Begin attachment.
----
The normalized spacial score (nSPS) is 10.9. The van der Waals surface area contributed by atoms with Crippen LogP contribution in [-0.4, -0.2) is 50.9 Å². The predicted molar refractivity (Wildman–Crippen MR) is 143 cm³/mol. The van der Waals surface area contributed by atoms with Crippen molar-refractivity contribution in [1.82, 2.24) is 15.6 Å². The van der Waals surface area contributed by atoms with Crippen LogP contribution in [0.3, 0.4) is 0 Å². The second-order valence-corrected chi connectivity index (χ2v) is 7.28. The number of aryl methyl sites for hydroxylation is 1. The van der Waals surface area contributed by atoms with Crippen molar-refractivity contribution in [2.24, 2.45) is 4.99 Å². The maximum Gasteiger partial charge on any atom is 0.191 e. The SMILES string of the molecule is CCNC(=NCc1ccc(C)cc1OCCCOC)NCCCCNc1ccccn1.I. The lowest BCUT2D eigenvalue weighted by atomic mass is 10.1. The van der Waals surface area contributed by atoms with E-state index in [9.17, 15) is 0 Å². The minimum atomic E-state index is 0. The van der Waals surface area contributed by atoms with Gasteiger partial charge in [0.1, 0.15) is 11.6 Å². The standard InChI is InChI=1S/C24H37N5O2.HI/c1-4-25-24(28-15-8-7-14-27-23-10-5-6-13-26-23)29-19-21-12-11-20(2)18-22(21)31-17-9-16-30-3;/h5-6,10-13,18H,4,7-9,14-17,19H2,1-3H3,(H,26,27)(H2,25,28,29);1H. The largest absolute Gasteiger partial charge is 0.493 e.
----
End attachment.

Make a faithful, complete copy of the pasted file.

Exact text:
The normalized spacial score (nSPS) is 10.9. The van der Waals surface area contributed by atoms with Crippen LogP contribution in [-0.4, -0.2) is 50.9 Å². The predicted molar refractivity (Wildman–Crippen MR) is 143 cm³/mol. The van der Waals surface area contributed by atoms with Crippen molar-refractivity contribution in [1.82, 2.24) is 15.6 Å². The van der Waals surface area contributed by atoms with Crippen LogP contribution in [0.3, 0.4) is 0 Å². The second-order valence-corrected chi connectivity index (χ2v) is 7.28. The number of aryl methyl sites for hydroxylation is 1. The van der Waals surface area contributed by atoms with Crippen molar-refractivity contribution in [2.24, 2.45) is 4.99 Å². The maximum Gasteiger partial charge on any atom is 0.191 e. The SMILES string of the molecule is CCNC(=NCc1ccc(C)cc1OCCCOC)NCCCCNc1ccccn1.I. The lowest BCUT2D eigenvalue weighted by atomic mass is 10.1. The van der Waals surface area contributed by atoms with E-state index in [9.17, 15) is 0 Å². The minimum atomic E-state index is 0. The van der Waals surface area contributed by atoms with Gasteiger partial charge in [0.1, 0.15) is 11.6 Å². The standard InChI is InChI=1S/C24H37N5O2.HI/c1-4-25-24(28-15-8-7-14-27-23-10-5-6-13-26-23)29-19-21-12-11-20(2)18-22(21)31-17-9-16-30-3;/h5-6,10-13,18H,4,7-9,14-17,19H2,1-3H3,(H,26,27)(H2,25,28,29);1H. The largest absolute Gasteiger partial charge is 0.493 e.